It seems absurd to me that some straight people are afraid that allowing gays to marry somehow invalidates their own unions.

Why does anyone care if the word "marriage" is used to define and legitimize a relationship which in its qualities IS in fact exactly that?

Whatever happened to "live and let live?"

Ruth Hull Chatlien said...

Yes, I made the same point that gay marriage can only add to society's stability.

flutter said...

I don't think the government should be involved in marriage. I am all for making marriage equal for all, or doing away with the institution all together and having everything be a civil union.

SUEB0B said...

I am for gay marriage for a personal reason. I feel like getting married as a straight person when gay people can't would be like eating at the lunch counter as a white person when black people couldn't. So I vowed not to get married til everyone could. I am 47 years old! I want to get married! Make gay marriage legal, and help this old, straight spinster!

thailandchani said...

Amy, you make an interesting point. Perhaps Molly will be back to comment again.


Susan, "live and let live" is really scary for people in fear.


Ruth, I really liked your post today! Others can click on your link and be taken to your blog so they can read it, too! :)


Flutter, you make an interesting point, too. Secularizing it entirely might end up being the answer in the long run.


Suebob, I hear you there! :) Read you? Oh, well. You know what I mean! I really admire the fact that you would see it as you do.. and that you would stand by that.


The Ghost said...

Straight to the point, all gays should be castrated. Waste of time attempting writing shite like this.

Rhea said...


womaninawindow said...

Chani, it will take revolutionary ideas to change this western world. Revolutionary ideas such as common sense. It totally escapes me why one person believes their exclusive ideas are better than anyone else's inclusive ideas. My mind struggles to understand them. I wish their minds struggled to understand anything else.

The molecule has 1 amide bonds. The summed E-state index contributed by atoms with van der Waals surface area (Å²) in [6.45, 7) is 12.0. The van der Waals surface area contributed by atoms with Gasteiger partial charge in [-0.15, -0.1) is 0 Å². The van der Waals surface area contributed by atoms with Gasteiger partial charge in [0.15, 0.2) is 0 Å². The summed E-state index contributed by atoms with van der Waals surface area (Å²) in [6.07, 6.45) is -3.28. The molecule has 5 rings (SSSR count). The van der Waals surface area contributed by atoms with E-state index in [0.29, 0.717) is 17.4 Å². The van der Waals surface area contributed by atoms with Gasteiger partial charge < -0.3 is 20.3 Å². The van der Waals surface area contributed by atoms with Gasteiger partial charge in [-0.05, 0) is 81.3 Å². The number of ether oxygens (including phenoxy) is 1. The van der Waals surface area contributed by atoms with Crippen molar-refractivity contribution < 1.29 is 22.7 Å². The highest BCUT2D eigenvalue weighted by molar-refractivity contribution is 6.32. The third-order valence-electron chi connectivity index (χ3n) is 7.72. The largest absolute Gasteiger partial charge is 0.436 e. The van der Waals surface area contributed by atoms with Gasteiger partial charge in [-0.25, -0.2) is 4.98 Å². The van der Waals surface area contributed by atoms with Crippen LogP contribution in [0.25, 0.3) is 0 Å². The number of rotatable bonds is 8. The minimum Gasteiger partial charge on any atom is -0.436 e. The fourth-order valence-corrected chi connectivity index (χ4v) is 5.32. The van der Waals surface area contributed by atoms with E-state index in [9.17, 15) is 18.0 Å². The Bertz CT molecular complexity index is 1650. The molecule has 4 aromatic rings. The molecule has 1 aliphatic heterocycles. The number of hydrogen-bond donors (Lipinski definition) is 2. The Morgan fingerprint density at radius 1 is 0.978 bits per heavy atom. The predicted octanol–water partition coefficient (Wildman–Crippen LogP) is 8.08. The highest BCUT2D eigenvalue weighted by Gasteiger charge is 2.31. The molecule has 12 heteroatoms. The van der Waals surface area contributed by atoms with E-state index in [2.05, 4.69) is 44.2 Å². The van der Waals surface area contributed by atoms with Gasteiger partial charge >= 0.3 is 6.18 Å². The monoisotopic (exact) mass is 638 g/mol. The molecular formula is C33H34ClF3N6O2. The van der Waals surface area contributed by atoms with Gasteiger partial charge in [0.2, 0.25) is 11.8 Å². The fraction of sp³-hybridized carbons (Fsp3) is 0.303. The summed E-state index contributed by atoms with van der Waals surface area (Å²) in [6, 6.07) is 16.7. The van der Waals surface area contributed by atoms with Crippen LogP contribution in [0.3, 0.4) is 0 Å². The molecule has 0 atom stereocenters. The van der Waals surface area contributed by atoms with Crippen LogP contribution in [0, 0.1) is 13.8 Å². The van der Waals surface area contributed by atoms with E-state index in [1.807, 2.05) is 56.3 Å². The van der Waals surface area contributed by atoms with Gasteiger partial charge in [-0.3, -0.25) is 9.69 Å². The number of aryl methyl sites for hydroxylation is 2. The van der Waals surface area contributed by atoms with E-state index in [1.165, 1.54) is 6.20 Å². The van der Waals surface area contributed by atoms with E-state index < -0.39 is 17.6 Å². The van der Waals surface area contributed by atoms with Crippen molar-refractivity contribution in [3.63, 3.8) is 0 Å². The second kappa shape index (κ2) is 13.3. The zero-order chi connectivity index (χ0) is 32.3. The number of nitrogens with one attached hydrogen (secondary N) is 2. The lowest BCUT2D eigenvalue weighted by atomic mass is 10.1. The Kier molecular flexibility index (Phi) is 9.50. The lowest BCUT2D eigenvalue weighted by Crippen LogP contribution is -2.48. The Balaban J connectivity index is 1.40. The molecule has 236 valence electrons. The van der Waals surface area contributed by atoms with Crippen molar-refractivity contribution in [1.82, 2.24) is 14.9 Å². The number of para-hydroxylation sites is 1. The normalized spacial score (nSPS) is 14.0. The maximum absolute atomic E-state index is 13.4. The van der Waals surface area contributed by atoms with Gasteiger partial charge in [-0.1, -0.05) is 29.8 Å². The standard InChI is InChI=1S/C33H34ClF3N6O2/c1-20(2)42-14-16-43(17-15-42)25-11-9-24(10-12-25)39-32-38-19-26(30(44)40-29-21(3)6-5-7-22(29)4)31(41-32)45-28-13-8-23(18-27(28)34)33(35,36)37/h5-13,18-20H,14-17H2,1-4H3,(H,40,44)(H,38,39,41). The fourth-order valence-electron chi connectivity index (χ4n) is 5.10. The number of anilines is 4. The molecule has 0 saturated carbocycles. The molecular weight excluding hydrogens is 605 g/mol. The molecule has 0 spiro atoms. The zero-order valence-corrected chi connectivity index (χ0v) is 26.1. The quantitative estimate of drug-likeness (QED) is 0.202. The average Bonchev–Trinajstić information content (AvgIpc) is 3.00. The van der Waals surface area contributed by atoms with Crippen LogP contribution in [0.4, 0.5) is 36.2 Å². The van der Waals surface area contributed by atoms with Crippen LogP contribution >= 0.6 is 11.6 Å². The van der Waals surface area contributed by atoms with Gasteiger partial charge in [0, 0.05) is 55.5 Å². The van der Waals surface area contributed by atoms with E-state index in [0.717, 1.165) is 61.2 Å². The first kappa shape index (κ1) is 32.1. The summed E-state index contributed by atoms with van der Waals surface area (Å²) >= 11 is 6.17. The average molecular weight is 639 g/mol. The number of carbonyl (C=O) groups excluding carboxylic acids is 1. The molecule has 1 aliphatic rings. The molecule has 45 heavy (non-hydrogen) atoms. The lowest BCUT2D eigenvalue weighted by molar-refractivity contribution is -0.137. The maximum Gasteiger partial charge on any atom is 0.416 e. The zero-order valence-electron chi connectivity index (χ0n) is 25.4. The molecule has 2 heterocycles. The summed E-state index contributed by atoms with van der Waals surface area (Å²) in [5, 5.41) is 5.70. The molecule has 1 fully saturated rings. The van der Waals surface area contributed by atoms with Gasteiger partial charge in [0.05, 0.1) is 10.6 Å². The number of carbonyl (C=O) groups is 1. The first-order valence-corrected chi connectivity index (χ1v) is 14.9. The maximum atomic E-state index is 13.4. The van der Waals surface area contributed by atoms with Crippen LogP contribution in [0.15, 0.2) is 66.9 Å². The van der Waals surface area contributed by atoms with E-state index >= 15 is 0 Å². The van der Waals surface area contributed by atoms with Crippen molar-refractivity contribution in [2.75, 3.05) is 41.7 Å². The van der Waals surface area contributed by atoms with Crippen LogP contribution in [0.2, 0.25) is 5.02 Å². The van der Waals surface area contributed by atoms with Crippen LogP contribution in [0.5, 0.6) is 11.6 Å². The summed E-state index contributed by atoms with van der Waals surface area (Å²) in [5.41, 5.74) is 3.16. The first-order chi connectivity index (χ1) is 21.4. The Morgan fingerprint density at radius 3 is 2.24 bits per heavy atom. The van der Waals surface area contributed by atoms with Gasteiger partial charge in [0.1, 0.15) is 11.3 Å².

Jen of A2eatwrite said...

We are all supposed to be equal under the law. Not allowing 10% of our population, and maybe more importantly, the CHILDREN of that 10% the right to equal protection under the law in the form of an institution that is universally recognized (where as "civil partnerships", etc., may not be) is just plain wrong.

I loved your post.

More power to anyone who maintains and works at a committed relationship in this society. They all deserve to be recognized.

Defiantmuse said...

This is a very personal issue for me. My father and his husband are already discussing moving abroad if Yes on 8 passes...I listen to the arguments from the other side but for me they hold no weight. I think the one that bothered me the most was that "marriage" is for the purpose of procreation. Well, many flaws with that one obviously. Like all the straight people who choose not to or can't have children. Or the straight people who have children but choose not to marry, etc.

My (male) partner and I choose not to marry yet we have a child. I am bisexual and although I chose to love a man and share my life with him I could just have easily chosen a woman to be with. And although I have no desire to marry anyone, man or woman, I feel that I should have the choice to marry either if I so wanted.

Naomi said...

Such a wonderful post--which came to me only because you visited mine! Your commenters are fascinating and I admire your ease in responding. My wish for you is very few of the angry ones in the future.

thailandchani said...

TheGhost, put down the beer and get a brain.


Rhea, thanks. :)


Erin, I know it will take something absolutely radical happening... and not just all the typed words of one blogger.. like me. I struggle with this a lot because it does feel like emptying the ocean with a teaspoon but we have to keep on anyway. Maybe there's a heart or a mind that wants to be changed.

Western culture is a hard, hard nut to crack.


Jen, I agree with all you've said. I admire people who can make a commitment like that and stick to it. As a complete commitment-phobe, I really DO admire it! :)


Muse, I agree with you, too. It's all about having choices.


Naomi, thanks for coming by.. and for leaving a comment. I do enjoy interacting with people who come by. Occasionally an angry one gets by... and the guy from Pattaya would have been deleted if the trash icon was present. You won't typically find that kind of thing here.


Brandi said...


that's all I got.

painted maypole said...

as you know, i choose love.

last week I donated to no on prop 8 in honor of two friends who just married in CA

thailandchani said...

Brandi, that's a lot! :)


PM, I choose love, too.. even though there are times when it's hard. This time isn't hard - but carrying the principle to its logical conclusion makes it challenging. :)

Glad you donated! There's quite a drive going on here now.


Rebecca said...

Exquisite post, Chani, as always.